Basing a movement’s conduct on respect for universal human rights can help the movement adhere to nonviolent discipline and prevent or reduce violence during and after the struggle. Elizabeth A. Wilson refers to this as a “human rights ethos” in her recently published ICNC Monograph, People Power Movements and International Human Rights. She identifies four principles by which nonviolent campaigns can measure their human rights ethos:
To sustain their gains and increase capacity to implement lasting positive change, movements must pursue a strategy of disruptive actions plus long-term constructive resistance. The latter is based on building networks and coalitions, and setting up alternative and parallel processes, practices, norms, and institutions to those that exist (which are often rigged against ordinary people). The movement’s capacity to sustain its victories can be strengthened through resistance that builds self-reliance, self-organization, and self-governance, and constructs a new, positive social and political reality well before this reality becomes a new norm for state practice.
Civic, grassroots institutions create the basis for a more viable and democratic transition to follow. They include underground free press and uncensored communication networks, alternative schooling and educational systems, economic cooperatives, and parallel cultural institutions, which are all built during resistance against oppression. Such constructive resistance also helps build positive social capital prior to the transition. Dense associational networks that provide various services to the needy and repressed, supported by civic entrepreneurship, can be propitious for developing a culture of genuine public service and public accountability. These can also help reduce corruption during the ensuing transition.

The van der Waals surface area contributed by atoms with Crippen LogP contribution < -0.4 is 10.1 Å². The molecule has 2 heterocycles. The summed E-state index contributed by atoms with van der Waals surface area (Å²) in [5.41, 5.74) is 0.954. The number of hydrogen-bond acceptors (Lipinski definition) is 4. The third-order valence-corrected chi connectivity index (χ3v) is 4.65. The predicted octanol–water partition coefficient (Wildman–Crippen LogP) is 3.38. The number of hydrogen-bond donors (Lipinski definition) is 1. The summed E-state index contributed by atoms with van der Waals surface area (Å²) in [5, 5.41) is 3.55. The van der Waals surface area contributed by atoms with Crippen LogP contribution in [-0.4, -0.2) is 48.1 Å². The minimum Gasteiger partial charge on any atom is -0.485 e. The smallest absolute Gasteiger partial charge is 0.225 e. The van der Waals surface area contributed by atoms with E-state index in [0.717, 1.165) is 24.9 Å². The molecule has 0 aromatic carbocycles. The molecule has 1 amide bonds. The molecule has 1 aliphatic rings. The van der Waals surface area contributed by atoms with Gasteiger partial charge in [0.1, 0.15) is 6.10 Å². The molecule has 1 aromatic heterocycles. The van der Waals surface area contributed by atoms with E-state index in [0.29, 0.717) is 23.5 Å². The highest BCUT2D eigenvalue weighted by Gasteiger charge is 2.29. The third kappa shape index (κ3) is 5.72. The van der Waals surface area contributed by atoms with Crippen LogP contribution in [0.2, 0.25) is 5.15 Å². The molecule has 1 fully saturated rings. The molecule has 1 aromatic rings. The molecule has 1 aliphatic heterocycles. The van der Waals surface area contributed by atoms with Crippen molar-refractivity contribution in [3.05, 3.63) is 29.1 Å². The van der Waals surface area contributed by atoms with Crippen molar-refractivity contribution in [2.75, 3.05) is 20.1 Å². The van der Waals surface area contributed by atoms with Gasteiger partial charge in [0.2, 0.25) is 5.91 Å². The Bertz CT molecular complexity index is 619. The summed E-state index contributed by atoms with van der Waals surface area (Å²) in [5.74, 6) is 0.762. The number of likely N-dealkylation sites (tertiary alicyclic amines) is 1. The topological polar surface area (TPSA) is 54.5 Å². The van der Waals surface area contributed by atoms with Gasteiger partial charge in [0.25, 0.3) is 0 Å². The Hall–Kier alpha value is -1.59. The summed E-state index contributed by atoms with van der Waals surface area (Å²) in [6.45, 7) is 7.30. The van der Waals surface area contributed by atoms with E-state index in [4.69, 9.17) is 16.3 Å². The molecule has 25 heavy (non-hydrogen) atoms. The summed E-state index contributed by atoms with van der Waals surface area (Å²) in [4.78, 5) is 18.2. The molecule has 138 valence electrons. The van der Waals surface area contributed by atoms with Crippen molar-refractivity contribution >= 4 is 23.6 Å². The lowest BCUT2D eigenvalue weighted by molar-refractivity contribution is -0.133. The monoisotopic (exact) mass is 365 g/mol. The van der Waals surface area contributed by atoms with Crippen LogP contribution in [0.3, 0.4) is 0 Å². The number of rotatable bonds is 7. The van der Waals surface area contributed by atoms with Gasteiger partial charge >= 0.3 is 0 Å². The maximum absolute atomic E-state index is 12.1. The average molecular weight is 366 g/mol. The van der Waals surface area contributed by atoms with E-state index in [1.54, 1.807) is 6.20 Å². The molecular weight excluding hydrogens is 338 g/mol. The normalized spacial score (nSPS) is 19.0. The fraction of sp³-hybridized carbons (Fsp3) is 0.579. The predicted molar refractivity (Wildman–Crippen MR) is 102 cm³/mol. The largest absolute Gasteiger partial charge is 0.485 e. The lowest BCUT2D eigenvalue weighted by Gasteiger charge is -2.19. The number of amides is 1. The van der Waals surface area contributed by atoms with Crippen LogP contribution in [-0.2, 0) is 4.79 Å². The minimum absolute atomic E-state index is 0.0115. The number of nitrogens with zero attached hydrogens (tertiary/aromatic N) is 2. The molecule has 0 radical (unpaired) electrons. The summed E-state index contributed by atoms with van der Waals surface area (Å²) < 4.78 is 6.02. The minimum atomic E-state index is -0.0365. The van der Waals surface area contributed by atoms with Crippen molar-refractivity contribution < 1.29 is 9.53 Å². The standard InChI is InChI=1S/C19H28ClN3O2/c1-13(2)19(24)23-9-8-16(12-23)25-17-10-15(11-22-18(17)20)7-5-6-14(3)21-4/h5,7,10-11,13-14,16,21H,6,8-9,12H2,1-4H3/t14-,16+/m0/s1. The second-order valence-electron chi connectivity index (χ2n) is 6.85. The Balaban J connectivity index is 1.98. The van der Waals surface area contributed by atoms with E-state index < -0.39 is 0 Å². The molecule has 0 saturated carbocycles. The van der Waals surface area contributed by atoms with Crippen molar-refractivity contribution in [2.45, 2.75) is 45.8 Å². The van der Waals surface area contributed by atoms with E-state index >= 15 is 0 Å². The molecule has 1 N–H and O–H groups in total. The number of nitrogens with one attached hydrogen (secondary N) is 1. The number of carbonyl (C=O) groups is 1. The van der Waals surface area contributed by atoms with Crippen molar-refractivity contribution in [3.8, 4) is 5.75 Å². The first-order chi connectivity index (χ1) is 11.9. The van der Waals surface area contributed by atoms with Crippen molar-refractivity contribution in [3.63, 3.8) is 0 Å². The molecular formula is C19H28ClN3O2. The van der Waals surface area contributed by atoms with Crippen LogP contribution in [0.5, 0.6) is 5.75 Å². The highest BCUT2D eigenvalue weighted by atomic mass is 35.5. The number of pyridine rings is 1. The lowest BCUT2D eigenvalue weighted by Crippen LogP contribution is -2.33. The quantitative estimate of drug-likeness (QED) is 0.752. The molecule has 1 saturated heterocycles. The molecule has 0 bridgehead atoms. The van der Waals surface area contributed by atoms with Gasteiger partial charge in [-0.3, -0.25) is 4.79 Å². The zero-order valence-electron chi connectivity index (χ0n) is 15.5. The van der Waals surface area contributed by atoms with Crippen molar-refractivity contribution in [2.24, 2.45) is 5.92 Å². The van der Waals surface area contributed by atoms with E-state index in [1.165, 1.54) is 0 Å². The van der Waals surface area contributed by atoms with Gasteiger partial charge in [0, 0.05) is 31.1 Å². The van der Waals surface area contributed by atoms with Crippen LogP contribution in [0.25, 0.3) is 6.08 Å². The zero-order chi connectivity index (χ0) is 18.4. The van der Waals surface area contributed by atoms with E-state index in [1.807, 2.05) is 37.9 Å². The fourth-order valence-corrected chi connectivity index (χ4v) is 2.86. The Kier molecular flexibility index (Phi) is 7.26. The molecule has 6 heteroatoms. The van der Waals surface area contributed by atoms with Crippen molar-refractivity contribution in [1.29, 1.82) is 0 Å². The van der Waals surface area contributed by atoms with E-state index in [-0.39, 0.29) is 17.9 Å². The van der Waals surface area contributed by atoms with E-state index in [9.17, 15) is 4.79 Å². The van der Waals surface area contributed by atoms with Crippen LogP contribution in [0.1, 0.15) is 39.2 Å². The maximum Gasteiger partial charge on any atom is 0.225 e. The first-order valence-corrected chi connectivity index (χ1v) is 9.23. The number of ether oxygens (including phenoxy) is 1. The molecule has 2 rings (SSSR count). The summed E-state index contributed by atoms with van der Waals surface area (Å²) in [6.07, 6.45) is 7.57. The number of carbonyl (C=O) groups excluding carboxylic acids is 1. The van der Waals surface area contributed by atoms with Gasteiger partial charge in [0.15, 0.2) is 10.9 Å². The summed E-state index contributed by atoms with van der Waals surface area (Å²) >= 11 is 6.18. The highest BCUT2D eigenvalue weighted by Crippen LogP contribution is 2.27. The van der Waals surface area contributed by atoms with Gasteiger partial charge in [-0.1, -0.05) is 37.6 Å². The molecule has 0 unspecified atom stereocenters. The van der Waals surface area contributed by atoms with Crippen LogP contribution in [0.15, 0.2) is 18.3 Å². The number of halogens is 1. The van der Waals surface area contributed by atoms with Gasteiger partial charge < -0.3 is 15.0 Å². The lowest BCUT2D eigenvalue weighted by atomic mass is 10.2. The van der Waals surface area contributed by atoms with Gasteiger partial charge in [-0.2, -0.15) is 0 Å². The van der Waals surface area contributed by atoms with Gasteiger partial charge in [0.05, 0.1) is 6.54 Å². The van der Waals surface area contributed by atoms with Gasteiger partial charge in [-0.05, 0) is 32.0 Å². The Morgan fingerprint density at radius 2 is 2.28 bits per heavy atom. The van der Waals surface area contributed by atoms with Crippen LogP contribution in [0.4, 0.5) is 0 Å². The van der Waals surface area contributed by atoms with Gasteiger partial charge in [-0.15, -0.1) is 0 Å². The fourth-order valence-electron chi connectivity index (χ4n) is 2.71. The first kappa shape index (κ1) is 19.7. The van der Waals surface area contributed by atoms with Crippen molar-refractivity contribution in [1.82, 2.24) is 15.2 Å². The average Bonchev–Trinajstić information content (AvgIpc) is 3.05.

As my previous blog post noted, scholarly research that looks at larger historical data on nonviolent movements points strongly to the democratizing force of civil resistance. We know that the majority of successful nonviolent movements do lead to democratic transitions, but certainly not all movements do.
However, rather than making broad generalizations about civil resistance based on certain high profile failed cases, we are better off first remembering what the data tell us about civil resistance and democratization; and second discussing and trying to understand which movement characteristics increase the probability of failure, which movement attributes increase the probability of success, and how movements can strive to become more strategic and better prepared for long-term struggle to ensure lasting victories in building more peaceful and just societies.
This article has also been translated into Spanish.
Dr. Maciej Bartkowski is a Senior Advisor to ICNC. He works on academic programs to support teaching, research and study on civil resistance. He is a series editor of the ICNC Monographs and ICNC Special Reports, and book editor of Recovering Nonviolent History. You can follow him @macbartkow